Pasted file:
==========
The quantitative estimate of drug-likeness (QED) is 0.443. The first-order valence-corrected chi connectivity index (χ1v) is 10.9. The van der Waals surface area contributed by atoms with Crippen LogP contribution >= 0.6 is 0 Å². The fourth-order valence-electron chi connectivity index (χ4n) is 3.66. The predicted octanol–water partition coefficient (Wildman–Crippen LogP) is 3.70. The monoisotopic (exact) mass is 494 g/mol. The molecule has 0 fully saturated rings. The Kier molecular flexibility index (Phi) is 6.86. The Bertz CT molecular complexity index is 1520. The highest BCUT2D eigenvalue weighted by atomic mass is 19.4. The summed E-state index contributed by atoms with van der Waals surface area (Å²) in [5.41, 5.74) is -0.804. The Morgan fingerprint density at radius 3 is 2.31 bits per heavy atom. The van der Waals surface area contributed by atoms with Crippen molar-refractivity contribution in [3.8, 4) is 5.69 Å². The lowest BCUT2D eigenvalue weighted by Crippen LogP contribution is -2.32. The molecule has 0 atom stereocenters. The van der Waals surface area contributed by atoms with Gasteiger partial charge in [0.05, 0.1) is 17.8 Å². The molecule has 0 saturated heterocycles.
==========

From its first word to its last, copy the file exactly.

The quantitative estimate of drug-likeness (QED) is 0.443. The first-order valence-corrected chi connectivity index (χ1v) is 10.9. The van der Waals surface area contributed by atoms with Crippen LogP contribution >= 0.6 is 0 Å². The fourth-order valence-electron chi connectivity index (χ4n) is 3.66. The predicted octanol–water partition coefficient (Wildman–Crippen LogP) is 3.70. The monoisotopic (exact) mass is 494 g/mol. The molecule has 0 fully saturated rings. The Kier molecular flexibility index (Phi) is 6.86. The Bertz CT molecular complexity index is 1520. The highest BCUT2D eigenvalue weighted by atomic mass is 19.4. The summed E-state index contributed by atoms with van der Waals surface area (Å²) in [5.41, 5.74) is -0.804. The Morgan fingerprint density at radius 3 is 2.31 bits per heavy atom. The van der Waals surface area contributed by atoms with Crippen molar-refractivity contribution in [3.8, 4) is 5.69 Å². The lowest BCUT2D eigenvalue weighted by Crippen LogP contribution is -2.32. The molecule has 0 atom stereocenters. The van der Waals surface area contributed by atoms with Gasteiger partial charge in [0.05, 0.1) is 17.8 Å². The molecule has 0 saturated heterocycles.